If you’re committed to paying down any lingering card debt, here’s how to tell if a balance transfer will be a cost-effective approach.
“Consolidating balances onto a new card will help keep all your debt in one place, which will enable you to better manage your payments,” said Brandie Farnam, certified financial planner at LearnVest. “If you’re able to open a line of credit on a card with a low or 0 percent APR balance-transfer offer, the interest savings could be significant.”
Web designer and blogger Patrick Antinozzi was able to utilize a credit card balance transfer to more easily and cost-effectively reduce $14,000 of credit card debt.
“I managed to pay it off after just seven months, and a big part of what allowed me to do that was the fact that I transferred my balance from a 19 percent interest rate to a card with a 5 percent rate,” he said.
“My monthly interest payments went from $300 per month to about $50 per month. I also took advantage of a promotion my bank was offering that gave me 0 percent for six months.”
If you’re committed to paying down any lingering card debt, here’s how to tell if a balance transfer will be wise:
You can qualify for a good balance transfer card offer.
Transferring card debt can cut interest costs and give you more time to pay down the debt, but only if you have a strong credit score that qualifies you for the best balance transfer card offers.
“Usually, to qualify for 0 percent APR credit cards and balance transfer deals, you have to have excellent credit or a score above 720,” said Farnam. You’ll also need to qualify for a credit limit that will support the amount you want to transfer to the new card without maxing it out, but generally there’s no way to know what credit limit you will receive.
Do some research to learn what the best card offers require.
“Keep an eye out for balance transfers with no fees, 0 percent interest during the introductory period and a low rate after the intro period expires,” said Matt Freeman, head of credit card products for Navy Federal Credit Union.
This is where your credit score can really make a difference. “Make sure you select a card that will give you enough time to pay down your balance in full,” he added.
You can pay off the transferred debt in the allotted time frame
Even if you qualify for an outstanding balance transfer card offer, you need to have a plan in place to promptly pay down the debt after the transfer is made – and to stick with your plan.
“A balance transfer will only save you money – and make sense for you – if you plan on paying down the debt during the introductory grace period and make diligent payments on time, every month,” Farnam said.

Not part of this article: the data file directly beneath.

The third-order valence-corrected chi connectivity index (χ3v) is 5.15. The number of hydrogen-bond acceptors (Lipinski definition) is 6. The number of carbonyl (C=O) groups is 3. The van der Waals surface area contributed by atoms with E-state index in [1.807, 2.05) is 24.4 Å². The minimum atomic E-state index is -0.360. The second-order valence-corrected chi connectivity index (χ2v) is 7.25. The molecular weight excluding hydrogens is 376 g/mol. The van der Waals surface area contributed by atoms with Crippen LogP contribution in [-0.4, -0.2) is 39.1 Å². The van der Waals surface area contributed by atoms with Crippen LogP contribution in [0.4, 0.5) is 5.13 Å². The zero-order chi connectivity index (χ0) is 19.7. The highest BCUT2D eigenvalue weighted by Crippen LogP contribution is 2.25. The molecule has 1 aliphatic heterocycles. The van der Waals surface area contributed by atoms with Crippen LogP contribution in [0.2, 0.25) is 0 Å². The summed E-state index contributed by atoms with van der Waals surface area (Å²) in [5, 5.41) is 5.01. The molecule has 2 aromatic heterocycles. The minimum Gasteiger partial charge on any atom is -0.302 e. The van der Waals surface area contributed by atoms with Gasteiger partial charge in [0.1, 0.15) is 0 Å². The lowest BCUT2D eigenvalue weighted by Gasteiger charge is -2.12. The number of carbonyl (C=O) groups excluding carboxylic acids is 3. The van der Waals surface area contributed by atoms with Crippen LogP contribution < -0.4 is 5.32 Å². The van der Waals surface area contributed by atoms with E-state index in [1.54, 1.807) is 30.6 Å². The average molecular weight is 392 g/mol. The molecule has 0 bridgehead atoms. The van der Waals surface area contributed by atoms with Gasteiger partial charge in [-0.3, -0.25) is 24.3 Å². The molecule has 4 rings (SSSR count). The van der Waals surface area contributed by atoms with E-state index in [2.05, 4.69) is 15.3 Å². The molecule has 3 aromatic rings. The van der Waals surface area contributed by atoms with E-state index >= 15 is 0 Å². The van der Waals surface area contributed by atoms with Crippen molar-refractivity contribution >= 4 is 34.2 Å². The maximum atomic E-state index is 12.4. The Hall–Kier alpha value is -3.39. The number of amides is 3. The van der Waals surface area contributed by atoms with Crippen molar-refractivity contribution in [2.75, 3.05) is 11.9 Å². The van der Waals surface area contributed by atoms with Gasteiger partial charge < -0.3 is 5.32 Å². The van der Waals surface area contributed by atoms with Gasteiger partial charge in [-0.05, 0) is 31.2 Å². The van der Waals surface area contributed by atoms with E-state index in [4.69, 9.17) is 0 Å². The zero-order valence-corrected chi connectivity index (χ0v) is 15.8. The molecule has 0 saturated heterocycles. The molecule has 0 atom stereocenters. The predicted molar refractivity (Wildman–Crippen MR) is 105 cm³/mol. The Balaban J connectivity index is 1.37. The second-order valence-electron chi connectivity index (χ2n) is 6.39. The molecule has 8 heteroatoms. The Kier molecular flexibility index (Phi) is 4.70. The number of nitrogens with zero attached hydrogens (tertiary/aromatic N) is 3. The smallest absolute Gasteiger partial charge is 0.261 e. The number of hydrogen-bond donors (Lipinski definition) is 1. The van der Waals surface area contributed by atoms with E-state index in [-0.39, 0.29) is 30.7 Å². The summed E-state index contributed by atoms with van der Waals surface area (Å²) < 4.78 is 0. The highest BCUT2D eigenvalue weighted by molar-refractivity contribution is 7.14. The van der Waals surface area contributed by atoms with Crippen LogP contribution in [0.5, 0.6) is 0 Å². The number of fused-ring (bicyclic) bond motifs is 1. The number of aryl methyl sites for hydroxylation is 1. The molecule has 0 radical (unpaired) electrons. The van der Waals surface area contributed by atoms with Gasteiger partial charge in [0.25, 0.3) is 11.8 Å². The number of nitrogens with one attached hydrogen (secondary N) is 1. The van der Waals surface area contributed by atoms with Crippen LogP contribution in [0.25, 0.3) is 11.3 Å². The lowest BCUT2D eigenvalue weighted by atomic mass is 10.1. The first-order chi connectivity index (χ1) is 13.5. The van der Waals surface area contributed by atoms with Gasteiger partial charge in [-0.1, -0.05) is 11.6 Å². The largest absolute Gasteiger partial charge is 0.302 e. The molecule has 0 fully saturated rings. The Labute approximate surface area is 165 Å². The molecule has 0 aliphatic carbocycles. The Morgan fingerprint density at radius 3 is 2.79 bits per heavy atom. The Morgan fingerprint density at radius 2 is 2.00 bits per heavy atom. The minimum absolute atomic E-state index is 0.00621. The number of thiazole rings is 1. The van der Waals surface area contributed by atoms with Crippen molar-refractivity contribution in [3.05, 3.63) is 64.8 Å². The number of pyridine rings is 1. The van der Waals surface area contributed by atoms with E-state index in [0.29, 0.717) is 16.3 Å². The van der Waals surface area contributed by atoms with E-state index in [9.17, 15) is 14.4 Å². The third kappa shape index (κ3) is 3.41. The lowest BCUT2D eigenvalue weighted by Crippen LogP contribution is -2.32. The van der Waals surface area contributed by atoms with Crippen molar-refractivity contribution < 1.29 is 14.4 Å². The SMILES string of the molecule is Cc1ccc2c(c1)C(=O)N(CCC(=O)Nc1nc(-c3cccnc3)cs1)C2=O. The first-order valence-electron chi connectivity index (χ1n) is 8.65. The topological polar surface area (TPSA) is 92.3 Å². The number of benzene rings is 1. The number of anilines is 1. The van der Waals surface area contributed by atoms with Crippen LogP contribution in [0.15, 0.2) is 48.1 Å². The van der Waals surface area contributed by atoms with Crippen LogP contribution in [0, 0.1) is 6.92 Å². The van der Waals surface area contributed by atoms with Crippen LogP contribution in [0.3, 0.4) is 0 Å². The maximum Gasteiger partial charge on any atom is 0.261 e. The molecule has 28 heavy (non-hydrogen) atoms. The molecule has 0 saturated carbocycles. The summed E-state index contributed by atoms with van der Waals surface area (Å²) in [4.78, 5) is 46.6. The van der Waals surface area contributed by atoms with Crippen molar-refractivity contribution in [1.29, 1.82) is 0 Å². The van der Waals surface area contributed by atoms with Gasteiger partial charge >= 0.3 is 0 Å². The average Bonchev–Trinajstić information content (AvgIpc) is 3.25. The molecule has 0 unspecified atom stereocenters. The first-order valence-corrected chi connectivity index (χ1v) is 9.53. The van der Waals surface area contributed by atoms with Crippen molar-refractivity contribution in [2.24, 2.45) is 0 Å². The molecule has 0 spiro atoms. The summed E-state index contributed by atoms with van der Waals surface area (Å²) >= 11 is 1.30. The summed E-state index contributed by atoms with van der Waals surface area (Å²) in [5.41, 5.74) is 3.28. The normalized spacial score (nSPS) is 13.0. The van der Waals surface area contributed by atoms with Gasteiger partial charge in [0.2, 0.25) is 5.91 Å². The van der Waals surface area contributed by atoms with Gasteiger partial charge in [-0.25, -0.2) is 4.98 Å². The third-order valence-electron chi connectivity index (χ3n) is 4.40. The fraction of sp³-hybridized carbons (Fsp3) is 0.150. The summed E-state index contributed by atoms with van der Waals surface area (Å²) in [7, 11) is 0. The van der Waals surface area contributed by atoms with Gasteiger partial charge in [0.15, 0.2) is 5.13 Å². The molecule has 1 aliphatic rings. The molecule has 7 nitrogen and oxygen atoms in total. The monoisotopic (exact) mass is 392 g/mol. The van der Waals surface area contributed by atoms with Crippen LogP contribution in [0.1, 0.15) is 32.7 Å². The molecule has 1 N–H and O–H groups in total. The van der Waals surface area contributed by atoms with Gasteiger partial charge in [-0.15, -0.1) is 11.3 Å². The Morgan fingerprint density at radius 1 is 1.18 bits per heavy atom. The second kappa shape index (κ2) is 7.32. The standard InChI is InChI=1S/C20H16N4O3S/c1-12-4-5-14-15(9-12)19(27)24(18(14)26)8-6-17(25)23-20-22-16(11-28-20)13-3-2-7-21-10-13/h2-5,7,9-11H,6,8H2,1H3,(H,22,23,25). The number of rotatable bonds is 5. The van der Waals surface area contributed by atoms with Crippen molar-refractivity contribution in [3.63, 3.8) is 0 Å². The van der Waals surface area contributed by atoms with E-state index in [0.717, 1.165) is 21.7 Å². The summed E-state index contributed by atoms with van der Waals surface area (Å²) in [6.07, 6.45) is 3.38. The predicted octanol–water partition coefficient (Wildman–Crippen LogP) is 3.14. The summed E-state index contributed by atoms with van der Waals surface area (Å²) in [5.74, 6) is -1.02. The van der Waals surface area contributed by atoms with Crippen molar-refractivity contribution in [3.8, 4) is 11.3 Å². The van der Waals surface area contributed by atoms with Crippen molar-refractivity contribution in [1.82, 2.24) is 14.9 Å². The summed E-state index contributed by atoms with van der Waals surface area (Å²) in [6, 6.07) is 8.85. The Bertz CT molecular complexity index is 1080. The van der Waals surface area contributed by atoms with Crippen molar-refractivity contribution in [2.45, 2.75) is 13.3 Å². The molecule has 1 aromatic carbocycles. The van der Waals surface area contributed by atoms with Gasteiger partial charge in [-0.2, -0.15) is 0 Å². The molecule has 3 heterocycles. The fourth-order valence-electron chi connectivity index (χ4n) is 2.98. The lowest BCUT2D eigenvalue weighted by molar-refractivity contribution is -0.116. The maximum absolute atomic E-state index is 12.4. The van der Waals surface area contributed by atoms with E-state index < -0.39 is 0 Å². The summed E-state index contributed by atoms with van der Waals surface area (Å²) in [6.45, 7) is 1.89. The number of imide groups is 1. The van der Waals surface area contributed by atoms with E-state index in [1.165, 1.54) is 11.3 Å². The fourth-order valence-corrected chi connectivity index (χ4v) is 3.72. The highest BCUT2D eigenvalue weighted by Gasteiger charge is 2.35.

However, if the APR after the promotional rate expires is lower than what you’re currently paying, you’ll still save if you’ve got a balance left.
Before you apply for that new balance transfer card, do a little math first.
For example, if your new balance transfer card’s 0 percent rate offer lasts one year, “divide the total amount – and don’t forget to add the transfer fee for each balance transfer – by 12 and that’s your monthly payment,” said financial coach Martha Menard. A balance transfer repayment calculator can show your balance transfer savings and the repayment math, too.
Video: What is a balance transfer credit card?
Once you know how much you’ll need to pay each month to get the balance transfer paid off before the promotional rate ends, make sure that payment fits into your current budget. Making a balance transfer should help ease your debt burden, not stretch you thinner financially.
“Let’s say that you’re transferring a balance of $4,000 and the intro period is 24 months,” Farnam said. “Can you make room in your budget to set up automatic payments of more than $172 a month to pay it off in full before the grace period expires?”
Account for balance transfer fees
The balance transfer fee required by most balance transfer deals is another factor worth considering. According to CreditCards.com’s 2017 balance transfer survey, most credit cards charge a fee for transfers, typically 3 percent of the transaction or $5-$10, whichever is greater.
If you are transferring a significant amount from one card or multiple amounts from several cards, the fees could really diminish – or even eliminate – any potential debt repayment cost savings.
“Read the fine print, even on the 0 percent offers,” Freeman said. “Depending on the situation, it could be in your best interest to choose a card with a 2.99 percent APR that doesn’t have a balance transfer fee over a 0 percent offer with a 3 percent fee. In the long run, it could cost you more than you’re saving.”
Again, doing the math will help you determine if the benefits of a balance transfer outweigh the fees. If the transaction fee equals more than what you’d pay in interest on your original card over the same amount of time, the transfer isn’t worth it.
Once you make the transfer, don’t rack up debt again
If you are making a transfer to get rid of costly, lingering credit card debt, don’t make purchases with any of your cards that you can’t pay off in full at the end of the month.
“Be disciplined enough to not incur any additional credit card debt,” Menard said. If the temptation of now-empty credit card limits is too strong, “Put the cards away. Cut them up, freeze them in a container full of water, whatever you have to do. If you can’t do that, then the balance transfer won’t help you. You’ll just dig yourself deeper in debt.”
Be honest with yourself about the spending temptation a new card will give you. You don’t want to get stuck in a debt trap making purchases on top of trying to repay the debt you transferred.
“Why is this so bad? For one, the 0 percent APR may not apply to new purchases, which means money you charge could accrue more debt, faster,” Farnam said. For a balance transfer to really save you money, “Paying off that debt should be your focus.” she added.